The plot twist to the story is, of course, that Reissman is not a victim of the Nazi regime, but an active participant in it, as he commanded the concentration camp instead of being one of the inmates. As twists go, it’s pretty solid. Krigstein sets us up well, as the mysterious stranger chases Reissman, and as we’ve already been inside Reissman’s head, we’re wondering what evil Nazi is now chasing him and why. Krigstein uses that block of black for the stranger, and the bowler hat obscures even more of him. Even though we haven’t seen a lot of Reissman close up (we’ve seen some, but Krigstein maintained a bit of cool detachment from his subjects in this story), we’re still more inclined to be sympathetic to him, as we know how vile he thought the Nazis were. So the stranger becomes a vision of Death, while Krigstein does nice work showing the panic on Reissman’s face as he flees. This, I think, has to be part of where Krigstein cut up the story to suit his needs. He uses seven (7!!!) panels to show Reissman turning and running out onto the platform, with the stranger in pursuit. That might seem excessive, but it creates this unbearable tension as we watch every tiny movement that Reissman makes, with the stranger right behind him, implying that there’s no way Reissman can escape (we’ll see this technique again). Then Krigstein opens up the scene and shows the subway station, with its beautiful lines and perspective telescoping our view right onto the two men. It can’t be a coincidence that the majesty of the station is reminiscent of the grandeur of the Nazi architecture, and there’s also some of the oppressiveness in it, too. Krigstein keeps the men small in Panel 8 and then, when he switches perspective in Panel 9, we get more clean, orderly lines and Reissman running toward his fate, as we see the train approaching in the deep background. Then we get the twist, as we find out that the stranger is a survivor of the camp, and Krigstein reminds us of the gruesome events that occurred there. His thin but confident line and his slightly offbeat style of drawing people helps make this panel devastating, as his inking highlights the gaunt features of the corpses and his limbs splay in horrific and unnatural angles. Krigstein’s use of thicker inks comes to fruition quite nicely in Panel 11, when we see Reissman from below – so he’s both more impressive and more inhuman – with his uniform scratched with black leading down to his black boots and his bloody hands. It’s a great image capping an amazing page.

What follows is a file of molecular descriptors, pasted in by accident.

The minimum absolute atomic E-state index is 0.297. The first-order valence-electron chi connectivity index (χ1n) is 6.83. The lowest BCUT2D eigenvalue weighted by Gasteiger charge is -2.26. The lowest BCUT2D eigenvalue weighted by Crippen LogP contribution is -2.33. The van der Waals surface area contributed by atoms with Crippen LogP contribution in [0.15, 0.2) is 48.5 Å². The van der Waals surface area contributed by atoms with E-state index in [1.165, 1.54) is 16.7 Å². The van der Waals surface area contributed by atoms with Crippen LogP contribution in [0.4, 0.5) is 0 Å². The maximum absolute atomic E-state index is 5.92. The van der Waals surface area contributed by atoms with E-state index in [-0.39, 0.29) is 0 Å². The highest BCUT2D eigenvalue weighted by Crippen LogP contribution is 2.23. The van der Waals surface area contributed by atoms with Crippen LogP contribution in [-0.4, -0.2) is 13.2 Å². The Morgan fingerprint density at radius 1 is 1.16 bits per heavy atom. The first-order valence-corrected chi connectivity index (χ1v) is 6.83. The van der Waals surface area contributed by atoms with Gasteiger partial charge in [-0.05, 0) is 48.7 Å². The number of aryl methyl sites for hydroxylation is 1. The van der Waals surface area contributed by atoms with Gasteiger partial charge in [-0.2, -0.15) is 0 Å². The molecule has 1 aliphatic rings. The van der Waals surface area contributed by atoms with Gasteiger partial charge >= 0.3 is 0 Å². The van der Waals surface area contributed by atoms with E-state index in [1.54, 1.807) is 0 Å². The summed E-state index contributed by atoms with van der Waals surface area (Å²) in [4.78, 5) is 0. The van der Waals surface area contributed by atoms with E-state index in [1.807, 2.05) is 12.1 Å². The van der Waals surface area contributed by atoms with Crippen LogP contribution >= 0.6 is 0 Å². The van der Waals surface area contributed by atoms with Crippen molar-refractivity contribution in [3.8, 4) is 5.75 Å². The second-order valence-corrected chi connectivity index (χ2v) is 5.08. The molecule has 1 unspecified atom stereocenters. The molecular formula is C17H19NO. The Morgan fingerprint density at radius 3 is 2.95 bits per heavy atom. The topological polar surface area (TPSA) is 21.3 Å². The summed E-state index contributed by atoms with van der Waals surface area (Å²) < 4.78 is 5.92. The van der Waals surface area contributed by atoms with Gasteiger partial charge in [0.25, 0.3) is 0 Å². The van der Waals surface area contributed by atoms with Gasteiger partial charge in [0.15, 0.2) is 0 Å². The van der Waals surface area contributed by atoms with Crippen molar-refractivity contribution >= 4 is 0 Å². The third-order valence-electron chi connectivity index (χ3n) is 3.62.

Finally, we reach the end (well, I cut off the last row, but you’ll forgive me, I hope), as Reissman meets his destiny. Krigstein repeats the panel from the previous page, but this time the train is closer and Reissman is losing his balance. Artists are always lucky when they’re given something with windows, because the train looks like a giant insect rushing toward Reissman to crush him. As I noted above, this links back to the trains used to carry people to the concentration camps, as the transportation motif has been pretty clear throughout the story – the subway may carry Reissman away from his past, but of course he can’t escape it! Krigstein once again stretches time in Panels 3-6, as he agonizingly tips Reissman off the platform, showing every contortion he would make as he plummets, and then we get the switching back and forth between the train and Reissman landing on the tracks. I mentioned above that the filmic use of images to show the passengers on the train was neat foreshadowing, and Krigstein uses it again, as this time the stranger is watching the people flit by. It’s a brilliant scene, ending a brilliant story.
I’m sure you can find the rest of “Master Race” on-line somewhere, and you really should read it. Krigstein knew it was good, as he took a month to draw it, far longer than he usually took. But he still had to pay the bills, so he kept working, and tomorrow we’ll check out stories (yes, two of them) in which he did some cool stuff … although not quite as cool as in this one. As always, be sure to check out the archives!